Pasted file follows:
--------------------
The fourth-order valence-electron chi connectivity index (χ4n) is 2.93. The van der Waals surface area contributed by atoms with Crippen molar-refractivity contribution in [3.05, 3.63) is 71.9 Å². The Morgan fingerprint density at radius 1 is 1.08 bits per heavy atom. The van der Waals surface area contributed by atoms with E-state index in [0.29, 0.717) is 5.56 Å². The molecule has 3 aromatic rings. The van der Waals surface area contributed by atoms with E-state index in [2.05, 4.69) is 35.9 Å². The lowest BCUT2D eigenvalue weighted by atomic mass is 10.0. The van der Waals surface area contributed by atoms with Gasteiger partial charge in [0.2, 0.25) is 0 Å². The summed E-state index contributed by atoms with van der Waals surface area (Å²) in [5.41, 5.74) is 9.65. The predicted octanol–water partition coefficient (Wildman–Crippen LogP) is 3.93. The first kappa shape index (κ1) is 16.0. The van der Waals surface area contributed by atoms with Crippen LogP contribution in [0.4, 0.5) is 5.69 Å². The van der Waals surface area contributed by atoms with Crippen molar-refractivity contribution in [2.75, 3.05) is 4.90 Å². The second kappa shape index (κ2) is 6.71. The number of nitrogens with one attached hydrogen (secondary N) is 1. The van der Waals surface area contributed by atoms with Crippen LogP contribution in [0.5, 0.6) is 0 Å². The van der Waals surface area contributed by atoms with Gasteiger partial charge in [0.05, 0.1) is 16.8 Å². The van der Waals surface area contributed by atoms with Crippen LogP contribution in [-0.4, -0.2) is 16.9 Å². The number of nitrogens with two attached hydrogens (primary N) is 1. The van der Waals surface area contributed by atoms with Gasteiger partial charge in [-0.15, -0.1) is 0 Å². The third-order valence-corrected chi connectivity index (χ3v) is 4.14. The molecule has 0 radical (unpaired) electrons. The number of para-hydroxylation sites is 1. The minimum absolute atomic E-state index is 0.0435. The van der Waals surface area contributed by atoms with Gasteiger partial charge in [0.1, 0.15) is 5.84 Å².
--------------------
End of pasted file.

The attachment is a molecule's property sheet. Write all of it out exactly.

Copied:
The fourth-order valence-electron chi connectivity index (χ4n) is 2.93. The van der Waals surface area contributed by atoms with Crippen molar-refractivity contribution in [3.05, 3.63) is 71.9 Å². The Morgan fingerprint density at radius 1 is 1.08 bits per heavy atom. The van der Waals surface area contributed by atoms with E-state index in [0.29, 0.717) is 5.56 Å². The molecule has 3 aromatic rings. The van der Waals surface area contributed by atoms with E-state index in [2.05, 4.69) is 35.9 Å². The lowest BCUT2D eigenvalue weighted by atomic mass is 10.0. The van der Waals surface area contributed by atoms with Gasteiger partial charge in [0.2, 0.25) is 0 Å². The summed E-state index contributed by atoms with van der Waals surface area (Å²) in [5.41, 5.74) is 9.65. The predicted octanol–water partition coefficient (Wildman–Crippen LogP) is 3.93. The first kappa shape index (κ1) is 16.0. The van der Waals surface area contributed by atoms with Crippen LogP contribution in [0.4, 0.5) is 5.69 Å². The van der Waals surface area contributed by atoms with Crippen molar-refractivity contribution in [2.75, 3.05) is 4.90 Å². The second kappa shape index (κ2) is 6.71. The number of nitrogens with one attached hydrogen (secondary N) is 1. The van der Waals surface area contributed by atoms with Crippen LogP contribution in [0.5, 0.6) is 0 Å². The van der Waals surface area contributed by atoms with Gasteiger partial charge in [0.05, 0.1) is 16.8 Å². The van der Waals surface area contributed by atoms with Crippen LogP contribution in [-0.4, -0.2) is 16.9 Å². The number of nitrogens with two attached hydrogens (primary N) is 1. The van der Waals surface area contributed by atoms with Gasteiger partial charge in [-0.15, -0.1) is 0 Å². The third-order valence-corrected chi connectivity index (χ3v) is 4.14. The molecule has 0 radical (unpaired) electrons. The number of para-hydroxylation sites is 1. The minimum absolute atomic E-state index is 0.0435. The van der Waals surface area contributed by atoms with Gasteiger partial charge in [0.1, 0.15) is 5.84 Å².